Gov. Robert L. Ehrlich Jr.'s speech to the General Assembly yesterday may not be remembered as an oratorical gem, but his fourth State of the State address was notable in at least one respect: Only Burger King is selling more whoppers. One expects a certain amount of braggadocio from an incumbent governor seeking re-election, but Mr. Ehrlich's set a new standard. It's hard to tell which of the speech's remarkable rewrites of history is more jaw-dropping - the one where the governor bragged about preserving open space (after cutting the program by hundreds of millions) or when he boasted about landmark Thornton school funding (after declining to even sign the legislation that forced it on him).
Are we shocked when a politician misrepresents his record? Sadly, no, but it's a shame those things which this governor might actually deserve to brag about - his willingness to impose a flush tax to fix up aging sewage plants and to push for drug treatment and rehabilitation for state prison inmates, to name two - are lost in the pile-up.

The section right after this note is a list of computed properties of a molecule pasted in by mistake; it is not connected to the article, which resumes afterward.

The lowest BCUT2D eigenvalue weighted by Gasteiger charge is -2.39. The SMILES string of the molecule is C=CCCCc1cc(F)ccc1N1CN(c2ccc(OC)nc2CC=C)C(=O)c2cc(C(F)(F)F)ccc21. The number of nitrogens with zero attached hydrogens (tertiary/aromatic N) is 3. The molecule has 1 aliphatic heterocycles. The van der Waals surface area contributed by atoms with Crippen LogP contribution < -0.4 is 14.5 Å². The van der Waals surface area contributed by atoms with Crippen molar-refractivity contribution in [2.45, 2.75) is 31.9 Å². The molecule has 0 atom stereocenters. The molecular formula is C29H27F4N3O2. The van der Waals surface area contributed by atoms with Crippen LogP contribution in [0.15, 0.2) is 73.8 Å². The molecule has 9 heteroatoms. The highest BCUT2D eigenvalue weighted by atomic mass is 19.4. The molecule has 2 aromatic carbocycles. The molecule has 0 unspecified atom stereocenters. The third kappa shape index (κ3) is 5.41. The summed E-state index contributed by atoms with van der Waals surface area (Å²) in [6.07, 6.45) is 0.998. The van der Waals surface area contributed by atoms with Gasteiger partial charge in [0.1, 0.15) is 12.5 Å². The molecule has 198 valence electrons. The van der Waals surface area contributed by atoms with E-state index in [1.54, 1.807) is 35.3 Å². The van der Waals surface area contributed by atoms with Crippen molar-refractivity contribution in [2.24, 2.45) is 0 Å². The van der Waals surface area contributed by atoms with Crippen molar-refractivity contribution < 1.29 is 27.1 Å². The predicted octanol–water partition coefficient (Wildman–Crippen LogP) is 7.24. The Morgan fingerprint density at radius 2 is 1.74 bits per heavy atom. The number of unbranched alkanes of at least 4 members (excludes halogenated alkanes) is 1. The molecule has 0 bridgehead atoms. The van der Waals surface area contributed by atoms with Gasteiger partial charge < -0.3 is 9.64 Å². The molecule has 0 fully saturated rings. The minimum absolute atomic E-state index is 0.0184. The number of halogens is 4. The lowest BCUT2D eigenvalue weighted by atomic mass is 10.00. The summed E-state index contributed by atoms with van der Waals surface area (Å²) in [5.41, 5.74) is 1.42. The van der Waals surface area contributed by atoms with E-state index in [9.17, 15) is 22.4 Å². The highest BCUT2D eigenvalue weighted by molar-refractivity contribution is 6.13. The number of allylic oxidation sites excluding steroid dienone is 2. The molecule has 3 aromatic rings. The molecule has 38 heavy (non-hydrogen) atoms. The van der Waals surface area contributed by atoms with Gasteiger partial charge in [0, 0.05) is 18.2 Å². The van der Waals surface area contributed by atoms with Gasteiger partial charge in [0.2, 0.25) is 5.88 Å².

But if there is one accomplishment - or lack thereof - that will define this governor's term, it is his failure to find common ground with the legislature. Yes, Mr. Ehrlich is a Republican governor, the first since Spiro T. Agnew. But the estrangement has been worse than mere politics can explain. The governor noted the problem himself, asking lawmakers to put an end to "assassin politics." He has done so before. But as usual, Mr. Ehrlich sees the loss of civility as a purely one-sided affair. The irony is overwhelming, but apparently lost on the denizens of the Ehrlich bunker.
An election year is not the ideal time for Republicans and Democrats to begin a hot new romance, but there will be opportunities for compromise. Stem-cell legislation would be a good place to begin. Mr. Ehrlich claims to be willing to finance embryonic research. Democrats want more long-term funding - and greater certainty over how the money will be spent. Surely, there is some halfway point that can be found - unless it's all just meaningless posturing.
As an orator, Mr. Ehrlich admits he's unconventional. His decision to fly in the grateful president of Louisiana's storm-ravaged Jefferson Parish so he could publicly thank Mr. Ehrlich for Maryland's relief contributions (for the second time in four months) was a bit cringe-worthy. But what really count are deeds, not words, and the governor has 70 or so days to try to accomplish a few.